Prelims level : Pollution & Waste Management Mains level : GS-III Conservation, Environmental Pollution and Degradation, Environmental Impact Assessment
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  • The Prime Minister of India has stressed on the need to find an alternative to Plastic in order to keep the environment safe. Though there are several alternatives to plastic like glass, paper, cardboard exist, their aspects such as recycling rate, safety, affordability have to be looked into, to promote them as viable alternatives.

What are Single Use Plastics?

  • Single used plastics are those plastics which are used once and thrown away.
  • Almost half of the plastic produced in the world is designed to be used only once.
  • It has been found everywhere, right from depth of the oceans to the peaks of Himalayas.
  • They accumulate in the water bodies and choke the drains which lead to floods.

India and Single use plastics:

  • Single use plastic was banned in India last year on the 150th Birth Anniversary of Mahatma Gandhi.
  • However, its implementation is found to be complex. Because, there is no comprehensive definition for single-use plastic, crucial for any ban to be successful.
  • Governments currently use various definitions.

Plastic pollution in Oceans:

  • Merchant ships expel cargo, sewage, used medical equipment, and other types of waste that releases plastic into the ocean.
  • The largest ocean-based source of plastic pollution is discarded fishing gear – including traps and nets (Ghost nets).
  • Continental plastic litter such as food wrappers & containers, bottles and container caps, plastic bags, straws and stirrers etc. enters the ocean largely through storm-water runoff.

Difficulty in Promoting Alternatives:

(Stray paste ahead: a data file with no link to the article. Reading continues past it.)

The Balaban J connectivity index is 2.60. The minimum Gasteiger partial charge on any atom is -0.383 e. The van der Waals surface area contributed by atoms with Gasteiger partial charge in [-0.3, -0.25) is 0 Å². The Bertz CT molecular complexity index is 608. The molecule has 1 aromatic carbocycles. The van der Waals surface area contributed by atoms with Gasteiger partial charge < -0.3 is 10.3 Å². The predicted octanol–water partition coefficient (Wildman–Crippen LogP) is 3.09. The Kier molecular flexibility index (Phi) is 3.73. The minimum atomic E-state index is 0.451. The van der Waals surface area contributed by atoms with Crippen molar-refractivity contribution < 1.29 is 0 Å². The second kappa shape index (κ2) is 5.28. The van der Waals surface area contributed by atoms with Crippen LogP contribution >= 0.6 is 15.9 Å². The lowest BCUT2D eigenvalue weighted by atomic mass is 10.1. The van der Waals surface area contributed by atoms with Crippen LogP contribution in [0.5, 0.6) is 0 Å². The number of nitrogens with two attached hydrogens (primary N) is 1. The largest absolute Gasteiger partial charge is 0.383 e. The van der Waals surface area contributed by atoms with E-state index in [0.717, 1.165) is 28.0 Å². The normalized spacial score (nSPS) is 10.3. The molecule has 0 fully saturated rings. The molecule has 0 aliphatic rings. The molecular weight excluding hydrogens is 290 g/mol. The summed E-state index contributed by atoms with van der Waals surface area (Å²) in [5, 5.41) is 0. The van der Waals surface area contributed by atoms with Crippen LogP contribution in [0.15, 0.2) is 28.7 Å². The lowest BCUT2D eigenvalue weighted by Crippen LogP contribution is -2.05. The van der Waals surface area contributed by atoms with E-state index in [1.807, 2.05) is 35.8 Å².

• Although compostable, biodegradable or even edible plastics made from various materials such as bagasse (the residue after extracting juice from sugarcane), corn starch, and grain flour are promoted as alternatives, these currently have limitations of scale and cost.
  • In India in the absence of robust testing and certification to verify claims made by producers, spurious biodegradable and compostable plastics are entering the marketplace.
  • Recently, the CPCB had taken action against the companies that were marketing carry bags and products marked ‘compostable’ without any certification.
  • Petroleum-based plastic is non-biodegradable and usually goes into a landfill where it is buried, or it gets into the water and finds its way into the ocean.

Solutions to the Plastic Problem:

  • Comprehensive mechanism to certify the materials marketed as alternatives, and the specific process required to biodegrade or compost them.
  • Promoting innovation in packaging, upscaling waste segregation, collection and Transmission.Recovering materials from garbage should be a high priority, considering that India is the third highest consumer of materials.
  • Reduction of single use plastic used in multilayer packaging, bread bags, food wrap, and protective packaging.
  • Municipal and pollution control authorities must also be held accountable for the lapses.

Global Best Practices:

  • Plastic bag fee is levied in cities like Chicago and Washington, such interventions could be effective in shaping behaviour change.